To be clear, I am squarely a Gen Xer. But being a Gen Xer means I was raised on the music of the 1960s and 70s — and after the week I’ve had, one thought and one song keeps coming back: To everything there is a season.
This season, this cold winter, has so far been about sadness and grief. I was supposed to have dinner yesterday with a few other couples - dear “work” friends that we were socializing with here and there outside of work, as paths crossed and lines blur between work and home and day and evening. We joked that the dinner was scheduled three months out because such is the life of busy working parents of young to middle school aged children. Ha ha, dinner in three months. Who will have to reschedule first?
Turns out, turn turn turn, it was me. Sadly, need to attend a memorial service out of town and support a dear friend through the loss of a parent - a lovely man who had been in declining health and was approaching 80. A sad loss, but not tragic. Not unexpected. Not out of the typical order of things. I cancelled the dinner, we said we’d reschedule, and then last Saturday brought the call that one of those friends, Matt Stehl, unexpectedly passed.
Turn turn turn. I’ve been turning around ever since I got the news. To everything there is a season, but this unseasonable. And unreasonable. 46. My age. Young kids, same ages as mine. So many good years left. Career on a fast track. What a good guy. What happened? He died, it turns out, from a heart attack - which is appropriate in a macabre way, since he lived with so much heart. I reflected that his family suggested donations in his memory to a few causes near and dear to his heart - Moms Demand Action for one, which is the cause that kept our friendship strong as we worked behind the scenes for the last 7 or so years to support legislation and candidates that were focused on the safety of our kids and communities - a suggestion that honored his passions and not his passing.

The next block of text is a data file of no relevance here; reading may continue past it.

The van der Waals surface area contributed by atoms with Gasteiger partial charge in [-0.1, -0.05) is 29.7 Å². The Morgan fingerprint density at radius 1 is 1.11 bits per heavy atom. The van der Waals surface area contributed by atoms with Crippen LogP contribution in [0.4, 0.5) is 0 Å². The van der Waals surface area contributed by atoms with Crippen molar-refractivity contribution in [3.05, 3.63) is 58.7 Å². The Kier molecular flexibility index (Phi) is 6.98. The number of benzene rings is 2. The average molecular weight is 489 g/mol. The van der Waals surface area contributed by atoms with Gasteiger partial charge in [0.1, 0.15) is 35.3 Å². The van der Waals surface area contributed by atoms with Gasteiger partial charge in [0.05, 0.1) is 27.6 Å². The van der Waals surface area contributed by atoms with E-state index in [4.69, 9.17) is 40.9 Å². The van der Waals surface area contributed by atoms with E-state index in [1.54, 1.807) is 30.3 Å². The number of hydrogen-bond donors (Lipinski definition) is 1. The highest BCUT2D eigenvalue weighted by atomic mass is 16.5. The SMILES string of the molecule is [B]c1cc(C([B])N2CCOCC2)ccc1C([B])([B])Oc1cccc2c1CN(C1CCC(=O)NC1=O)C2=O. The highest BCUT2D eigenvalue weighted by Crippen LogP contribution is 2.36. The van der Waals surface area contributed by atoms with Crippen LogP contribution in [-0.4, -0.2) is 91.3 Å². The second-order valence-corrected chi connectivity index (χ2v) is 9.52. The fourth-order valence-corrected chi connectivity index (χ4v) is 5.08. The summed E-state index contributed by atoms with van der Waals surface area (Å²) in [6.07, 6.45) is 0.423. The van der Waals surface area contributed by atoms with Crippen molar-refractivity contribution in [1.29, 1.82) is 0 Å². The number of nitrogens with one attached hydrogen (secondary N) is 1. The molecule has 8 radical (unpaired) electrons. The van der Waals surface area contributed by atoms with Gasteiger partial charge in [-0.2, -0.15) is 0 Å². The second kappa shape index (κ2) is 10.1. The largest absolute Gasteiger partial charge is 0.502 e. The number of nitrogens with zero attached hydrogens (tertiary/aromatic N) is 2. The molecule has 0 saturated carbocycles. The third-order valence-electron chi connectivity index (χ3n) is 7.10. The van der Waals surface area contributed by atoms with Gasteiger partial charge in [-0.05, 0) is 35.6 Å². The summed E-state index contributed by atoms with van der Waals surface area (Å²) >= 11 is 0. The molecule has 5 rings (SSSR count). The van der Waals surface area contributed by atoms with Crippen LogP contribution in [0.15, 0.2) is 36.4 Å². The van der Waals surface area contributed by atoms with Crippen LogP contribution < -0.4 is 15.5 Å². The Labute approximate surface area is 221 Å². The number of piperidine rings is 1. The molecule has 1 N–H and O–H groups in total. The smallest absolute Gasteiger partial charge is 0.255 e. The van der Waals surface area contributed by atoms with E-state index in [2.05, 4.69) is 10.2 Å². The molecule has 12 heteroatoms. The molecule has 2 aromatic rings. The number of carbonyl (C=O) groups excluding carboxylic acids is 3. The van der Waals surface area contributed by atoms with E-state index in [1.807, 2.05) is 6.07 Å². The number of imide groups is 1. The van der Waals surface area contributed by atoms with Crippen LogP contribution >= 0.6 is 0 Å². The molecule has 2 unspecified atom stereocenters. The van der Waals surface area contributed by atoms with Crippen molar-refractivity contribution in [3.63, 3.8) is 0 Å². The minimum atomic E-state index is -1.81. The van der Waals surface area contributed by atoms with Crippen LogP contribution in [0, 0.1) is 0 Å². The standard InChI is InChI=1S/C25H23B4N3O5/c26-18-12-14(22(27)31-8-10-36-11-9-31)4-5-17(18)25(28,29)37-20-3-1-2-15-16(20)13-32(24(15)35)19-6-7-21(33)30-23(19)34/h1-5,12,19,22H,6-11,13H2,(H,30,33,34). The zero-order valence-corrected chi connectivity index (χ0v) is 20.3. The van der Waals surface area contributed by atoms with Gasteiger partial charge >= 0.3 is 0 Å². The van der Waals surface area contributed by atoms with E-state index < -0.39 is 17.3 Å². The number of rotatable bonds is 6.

The line out the door and cars parked 1/4 mile up the road at the funeral home indicated that his was a life well-lived and he was a man well-loved. In his honor, I’ll keep fighting the good fight. In his honor, I’ll try harder than before to take nothing for granted, to be present for the big and small moments that make up a life. In his honor, I’ll reschedule that dinner again and again.